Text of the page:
Earlier this month, I had an interesting conversation with a friend and colleague about lead sources. I was asking her questions about how her company approaches lead generation. What she told me at first surprised me, but further conversations with other colleagues revealed that her company’s approach is far more typical than it should be.
Her company generates more than $200 million in revenue annually…so not a huge company but not small either. Knowing that, I assumed they must have a defined and well-executed lead generation strategy. That’s where I was wrong.
Their approach to lead generation is not what I expected. Because they have customers throughout the United States and globally, I figured they would have a robust web presence, a blog, an inbound marketing strategy and maybe even a sales development program. Nope – to all of that.
Here’s how they really approach lead generation: they don’t. They do not “generate” leads at all. Instead they get names passed on to them from vendors and they attend trade shows.
As I shared, their approach is not unique. I talked to the marketing staff of a smaller company - $50 million in revenue per year. They were desperate for leads but unwilling to change their approach. You see what they called lead generation was selecting an SIC code that seemed to fit their target market and then pulling a list of contacts from a paid service (like Hoovers or Data.com). They then hand those names over directly to their new sales people. This is not lead generation. At best, it is list creation. This smaller company also attended one trade show per year and relied on current customers for additional contacts.
Before we get any further into this discussion, let’s stop and think about what a lead really is…not a marketing qualified lead or a sales qualified lead…just a raw lead.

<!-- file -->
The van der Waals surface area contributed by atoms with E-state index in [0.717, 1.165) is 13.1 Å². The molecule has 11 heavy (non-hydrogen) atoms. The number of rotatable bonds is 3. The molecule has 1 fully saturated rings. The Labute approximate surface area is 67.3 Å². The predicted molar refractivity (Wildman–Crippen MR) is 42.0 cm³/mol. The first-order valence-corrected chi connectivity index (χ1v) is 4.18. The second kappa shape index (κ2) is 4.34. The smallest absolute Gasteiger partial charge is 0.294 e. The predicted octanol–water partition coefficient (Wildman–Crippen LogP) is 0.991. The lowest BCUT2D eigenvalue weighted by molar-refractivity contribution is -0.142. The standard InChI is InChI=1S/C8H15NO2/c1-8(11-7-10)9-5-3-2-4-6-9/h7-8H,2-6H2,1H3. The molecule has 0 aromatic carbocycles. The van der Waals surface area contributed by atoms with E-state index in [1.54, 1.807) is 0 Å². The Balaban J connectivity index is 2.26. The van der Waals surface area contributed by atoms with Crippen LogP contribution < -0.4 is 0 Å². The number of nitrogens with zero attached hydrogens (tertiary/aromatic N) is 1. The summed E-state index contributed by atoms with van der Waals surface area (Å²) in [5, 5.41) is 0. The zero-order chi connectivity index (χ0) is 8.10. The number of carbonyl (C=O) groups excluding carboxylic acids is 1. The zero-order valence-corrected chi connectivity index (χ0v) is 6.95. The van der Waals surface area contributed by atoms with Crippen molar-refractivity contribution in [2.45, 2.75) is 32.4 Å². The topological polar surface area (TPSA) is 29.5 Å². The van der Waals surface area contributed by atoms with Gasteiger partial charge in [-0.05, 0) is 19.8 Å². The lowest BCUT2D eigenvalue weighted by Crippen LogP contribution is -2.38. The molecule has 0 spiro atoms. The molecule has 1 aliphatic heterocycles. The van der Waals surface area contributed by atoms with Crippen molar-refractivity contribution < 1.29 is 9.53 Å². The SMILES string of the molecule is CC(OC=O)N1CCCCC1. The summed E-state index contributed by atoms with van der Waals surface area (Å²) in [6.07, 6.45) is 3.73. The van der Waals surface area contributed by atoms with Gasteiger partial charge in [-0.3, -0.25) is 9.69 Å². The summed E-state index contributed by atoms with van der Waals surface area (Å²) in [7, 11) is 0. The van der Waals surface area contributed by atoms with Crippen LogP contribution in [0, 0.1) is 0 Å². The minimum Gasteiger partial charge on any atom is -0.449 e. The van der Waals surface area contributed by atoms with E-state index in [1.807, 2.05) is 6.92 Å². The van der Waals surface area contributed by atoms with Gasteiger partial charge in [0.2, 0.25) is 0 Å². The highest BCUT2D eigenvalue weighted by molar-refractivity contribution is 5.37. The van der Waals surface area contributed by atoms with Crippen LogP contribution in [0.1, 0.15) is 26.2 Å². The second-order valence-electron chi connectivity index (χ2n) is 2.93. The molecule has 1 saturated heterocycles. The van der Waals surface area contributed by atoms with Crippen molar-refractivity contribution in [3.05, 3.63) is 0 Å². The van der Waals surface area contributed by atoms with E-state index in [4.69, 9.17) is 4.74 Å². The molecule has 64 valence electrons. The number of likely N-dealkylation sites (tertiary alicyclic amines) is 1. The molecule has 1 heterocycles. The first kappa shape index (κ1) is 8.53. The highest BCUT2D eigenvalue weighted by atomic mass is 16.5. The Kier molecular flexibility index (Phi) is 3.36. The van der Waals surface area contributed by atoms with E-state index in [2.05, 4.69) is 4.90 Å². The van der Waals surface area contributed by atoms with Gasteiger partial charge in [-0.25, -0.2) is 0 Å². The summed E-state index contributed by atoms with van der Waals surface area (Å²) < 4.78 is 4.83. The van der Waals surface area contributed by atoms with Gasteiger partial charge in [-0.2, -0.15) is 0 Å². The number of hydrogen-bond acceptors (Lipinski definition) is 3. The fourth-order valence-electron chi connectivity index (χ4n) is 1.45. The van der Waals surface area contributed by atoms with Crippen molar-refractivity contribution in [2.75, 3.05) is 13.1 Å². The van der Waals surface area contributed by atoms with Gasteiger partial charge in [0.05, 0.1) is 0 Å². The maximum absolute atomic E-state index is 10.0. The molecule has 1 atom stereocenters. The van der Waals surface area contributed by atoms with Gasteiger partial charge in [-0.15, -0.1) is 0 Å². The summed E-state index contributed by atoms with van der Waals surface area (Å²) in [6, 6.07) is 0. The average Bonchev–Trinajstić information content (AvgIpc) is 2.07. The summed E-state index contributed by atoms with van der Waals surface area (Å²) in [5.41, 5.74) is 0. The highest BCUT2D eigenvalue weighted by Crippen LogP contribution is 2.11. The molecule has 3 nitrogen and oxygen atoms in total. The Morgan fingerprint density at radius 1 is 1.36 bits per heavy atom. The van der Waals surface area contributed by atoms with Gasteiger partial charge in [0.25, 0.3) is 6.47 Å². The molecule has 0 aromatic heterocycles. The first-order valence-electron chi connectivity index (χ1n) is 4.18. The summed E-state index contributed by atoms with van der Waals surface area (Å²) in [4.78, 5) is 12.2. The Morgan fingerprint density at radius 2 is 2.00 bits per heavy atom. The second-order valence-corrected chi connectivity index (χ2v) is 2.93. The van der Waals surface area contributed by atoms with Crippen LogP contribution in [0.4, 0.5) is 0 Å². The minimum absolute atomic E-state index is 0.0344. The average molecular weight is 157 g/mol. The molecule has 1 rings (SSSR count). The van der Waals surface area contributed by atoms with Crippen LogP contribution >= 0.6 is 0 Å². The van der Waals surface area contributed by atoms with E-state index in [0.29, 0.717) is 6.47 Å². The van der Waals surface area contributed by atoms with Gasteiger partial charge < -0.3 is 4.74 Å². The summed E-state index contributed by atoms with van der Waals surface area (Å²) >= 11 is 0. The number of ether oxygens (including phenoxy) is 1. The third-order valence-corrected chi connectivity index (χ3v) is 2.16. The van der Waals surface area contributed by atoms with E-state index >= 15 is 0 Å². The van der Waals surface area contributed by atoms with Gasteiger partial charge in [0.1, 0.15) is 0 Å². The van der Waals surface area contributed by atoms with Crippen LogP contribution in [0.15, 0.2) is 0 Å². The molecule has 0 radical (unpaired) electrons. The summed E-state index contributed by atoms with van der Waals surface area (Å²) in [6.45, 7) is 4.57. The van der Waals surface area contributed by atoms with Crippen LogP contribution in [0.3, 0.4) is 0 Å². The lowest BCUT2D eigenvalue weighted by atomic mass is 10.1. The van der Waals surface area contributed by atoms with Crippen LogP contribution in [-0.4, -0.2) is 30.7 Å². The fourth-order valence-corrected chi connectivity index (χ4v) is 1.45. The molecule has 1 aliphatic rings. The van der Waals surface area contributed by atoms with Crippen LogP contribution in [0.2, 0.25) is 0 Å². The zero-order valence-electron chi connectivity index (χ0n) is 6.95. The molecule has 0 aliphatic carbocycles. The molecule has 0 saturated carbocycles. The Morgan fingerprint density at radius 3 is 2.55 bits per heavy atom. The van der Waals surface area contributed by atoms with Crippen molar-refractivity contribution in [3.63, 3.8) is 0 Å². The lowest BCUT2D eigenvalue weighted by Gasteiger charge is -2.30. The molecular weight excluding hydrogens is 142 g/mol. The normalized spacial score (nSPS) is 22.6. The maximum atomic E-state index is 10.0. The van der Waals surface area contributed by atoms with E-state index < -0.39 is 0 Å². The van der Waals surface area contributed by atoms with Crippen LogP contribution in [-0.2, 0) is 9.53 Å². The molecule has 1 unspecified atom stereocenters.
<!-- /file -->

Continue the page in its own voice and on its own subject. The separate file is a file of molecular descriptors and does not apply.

The most general and basic definition of a lead in the marketing and sales space is:
“An individual who has provided contact information and, in doing so, pointed toward a potential sales opportunity.”
Leads can come from multiple sources. The key part of this definition is the “who has provided contact information” part. A raw lead is someone who has in some way expressed an interest in what you do or offer. Whether they turn into a marketing or sales qualified lead is another discussion.
Going back to our examples, trade shows, lists and conversations with vendors and existing customers can produce leads. When done well, trade show marketing for example, can be very effective. In the two examples I shared, however, there wasn’t a trade show marketing approach being used. Both organizations simply attended the events because that’s what they’ve always done. They were happy if they came home with names. It didn’t matter how they got them – as long as they had names.
My point is that none of these approaches are a true lead generation approach. These two organizations are not giving people an adequate chance to raise their own hands and say I may be interested in what you do and/or sell. They are ignoring the ZMOT (Zero Moment of Truth). Neither of them have recognized or are taking advantage of the fact that the way their prospects shop has changed.
Effective lead generation is vital to organizations that want to achieve sustainable, scalable growth. If you’re not sure if your approach is more like list creation than it is lead generation, it’s time for an assessment.
Take a step back and ask yourself these questions:
- What is our ROI on the “leads” we are currently gathering? How many have turned into actual revenue?
- Do the “leads” we are generating fit our buyer personas?
- Do we truly understand who our buyer personas are?
- Do we know the path a prospect takes when considering purchasing our product or service?
- Are we generating enough “leads” to support our revenue goals? How many “leads” do need to truly support the revenue goal?
- Are we using our website to share educational and relevant information with our audience?
If you’re unable to answer these questions or your answer is no to most of them, roll up your sleeves and get to work. Start by defining your buyer personas and build from there. Once you know who you want to attract, you can begin to build a lead generation program that does just that.
A healthy sales funnel relies on adequate lead generation at the top to produce the sales numbers at the bottom that drive revenue. Simply creating lists of names will not yield the results you need to be successful. True lead generation is hard work and requires a defined, sustained approach. Investing in creating that approach will be well worth your time and energy.